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Jost Gippert: Our Featured Linguist!

"Buenos dias", "buenas noches" -- this was the first words in a foreign language I heard in my life, as a three-year old boy growing up in developing post-war Western Germany, where the first gastarbeiters had arrived from Spain. Fascinated by the strange sounds, I tried to get to know some more languages, the only opportunity being TV courses of English and French -- there was no foreign language education for pre-teen school children in Germany yet in those days. Read more



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What is English? And Why Should We Care?

By: Tim William Machan

To find some answers Tim Machan explores the language's present and past, and looks ahead to its futures among the one and a half billion people who speak it. His search is fascinating and important, for definitions of English have influenced education and law in many countries and helped shape the identities of those who live in them.


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Medical Writing in Early Modern English

Edited by Irma Taavitsainen and Paivi Pahta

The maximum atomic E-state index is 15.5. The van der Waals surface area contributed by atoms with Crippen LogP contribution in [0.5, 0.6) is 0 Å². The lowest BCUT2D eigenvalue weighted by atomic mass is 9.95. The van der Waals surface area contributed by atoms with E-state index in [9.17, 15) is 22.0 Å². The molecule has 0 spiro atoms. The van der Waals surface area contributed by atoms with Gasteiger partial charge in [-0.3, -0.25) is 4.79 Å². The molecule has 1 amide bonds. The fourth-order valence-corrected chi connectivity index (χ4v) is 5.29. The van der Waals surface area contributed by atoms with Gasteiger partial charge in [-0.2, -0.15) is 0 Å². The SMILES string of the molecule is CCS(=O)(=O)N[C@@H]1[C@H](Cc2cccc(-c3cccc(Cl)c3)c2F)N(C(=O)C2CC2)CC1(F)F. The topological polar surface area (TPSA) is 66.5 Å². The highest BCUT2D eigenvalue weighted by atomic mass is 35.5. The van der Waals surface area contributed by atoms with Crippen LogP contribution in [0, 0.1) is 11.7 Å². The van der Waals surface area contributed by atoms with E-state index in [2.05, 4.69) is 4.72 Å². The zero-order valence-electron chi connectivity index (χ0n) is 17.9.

This volume provides a new perspective on the evolution of the special language of medicine, based on the electronic corpus of Early Modern English Medical Texts, containing over two million words of medical writing from 1500 to 1700.


Academic Paper


Title: Language selectivity is the exception, not the rule: Arguments against a fixed locus of language selection in bilingual speech
Author: Susan C. Bobb
Email: click here to access email
Institution: Universität Göttingen
Linguistic Field: Applied Linguistics; Cognitive Science; Language Acquisition
Abstract: Bilingual speech requires that the language of utterances be selected prior to articulation. Past research has debated whether the language of speaking can be determined in advance of speech planning and, if not, the level at which it is eventually selected. We argue that the reason that it has been difficult to come to an agreement about language selection is that there is not a single locus of selection. Rather, language selection depends on a set of factors that vary according to the experience of the bilinguals, the demands of the production task, and the degree of activity of the nontarget language. We demonstrate that it is possible to identify some conditions that restrict speech planning to one language alone and others that open the process to cross-language influences. We conclude that the presence of language nonselectivity at all levels of planning spoken utterances renders the system itself fundamentally nonselective.

CUP at LINGUIST

This article appears in Bilingualism: Language and Cognition Vol. 9, Issue 2, which you can read on Cambridge's site or on LINGUIST .



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